Tuesday, October 23, 2012

Addressing Accessible Technology

The Department of Labor’s Office of Disability Employment Policy awarded a grant for $950,000 to the Rehabilitation Engineering and Assistive Technology Society of North America (RESNA) to establish the Accessible Technology Action Center (ATAC). The Center will promote the use of accessible technology in the hiring, employment, retention, and career advancement of individuals with disabilities and will expand access to information along with communication technologies in the workplace.

Jennifer Simpson, a well-known accessible technology strategist has joined RESNA as Project Director to launch ATAC. “This is a critical time in the disability community,” said Simpson. “Not only is there high unemployment and underemployment, but more and more information and communication technologies are being used in the workplace. Our Center will bring together first-class partners and expert resources to advance employment for people with disabilities by focusing on accessible technology solutions and adoption.”

Simpson previously worked at the American Association of People with Disabilities (AAPD), a national disability membership organization, as Senior Director for Government Affairs. While at AAPD, she led national efforts to increase technology accessibility widely in telecommunications, health information technology, broadband deployment, and emergency awareness.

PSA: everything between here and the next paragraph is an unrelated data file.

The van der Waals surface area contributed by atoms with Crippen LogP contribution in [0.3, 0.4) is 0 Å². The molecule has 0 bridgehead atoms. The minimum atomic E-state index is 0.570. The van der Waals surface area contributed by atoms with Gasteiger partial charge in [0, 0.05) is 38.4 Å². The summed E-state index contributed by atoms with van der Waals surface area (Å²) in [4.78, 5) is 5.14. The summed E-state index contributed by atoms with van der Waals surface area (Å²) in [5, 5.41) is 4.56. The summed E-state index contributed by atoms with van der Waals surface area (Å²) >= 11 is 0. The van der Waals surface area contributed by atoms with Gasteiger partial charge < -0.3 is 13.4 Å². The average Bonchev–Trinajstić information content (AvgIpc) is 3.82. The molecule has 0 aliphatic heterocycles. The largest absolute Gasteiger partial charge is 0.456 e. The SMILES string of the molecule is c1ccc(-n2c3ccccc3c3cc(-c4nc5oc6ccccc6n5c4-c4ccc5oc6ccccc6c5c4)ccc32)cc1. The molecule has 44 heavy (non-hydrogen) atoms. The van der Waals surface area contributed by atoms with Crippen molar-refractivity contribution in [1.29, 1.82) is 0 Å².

In another action related to the disabled, Section 510 of the Rehabilitation Act requires the Architectural and Transportation Barriers Compliance Board or referred to as the Access Board to issue accessibility standards for medical diagnostic equipment in consultation with FDA, Department of Justice, and the VA.

In February 2012, the Access Board published a Notice of Proposed Rulemaking proposing the accessibility standards. The proposed standards contain minimum technical criteria to ensure that medical diagnostic equipment, including examination tables, chairs, weight scales, mammography equipment, and other imaging equipment used by healthcare providers are accessible to and usable by individuals with disabilities. As a result, the Access Board has established the Medical Diagnostic Equipment Accessibility Standards Advisory Committee that is going to meet October 29-30, 2012 in Washington D.C.

For more information on the meeting, go to www.access-board.gov/medical-equipment.htm or email Rex Pace at pace@access-board.gov or call (202) 272-0023.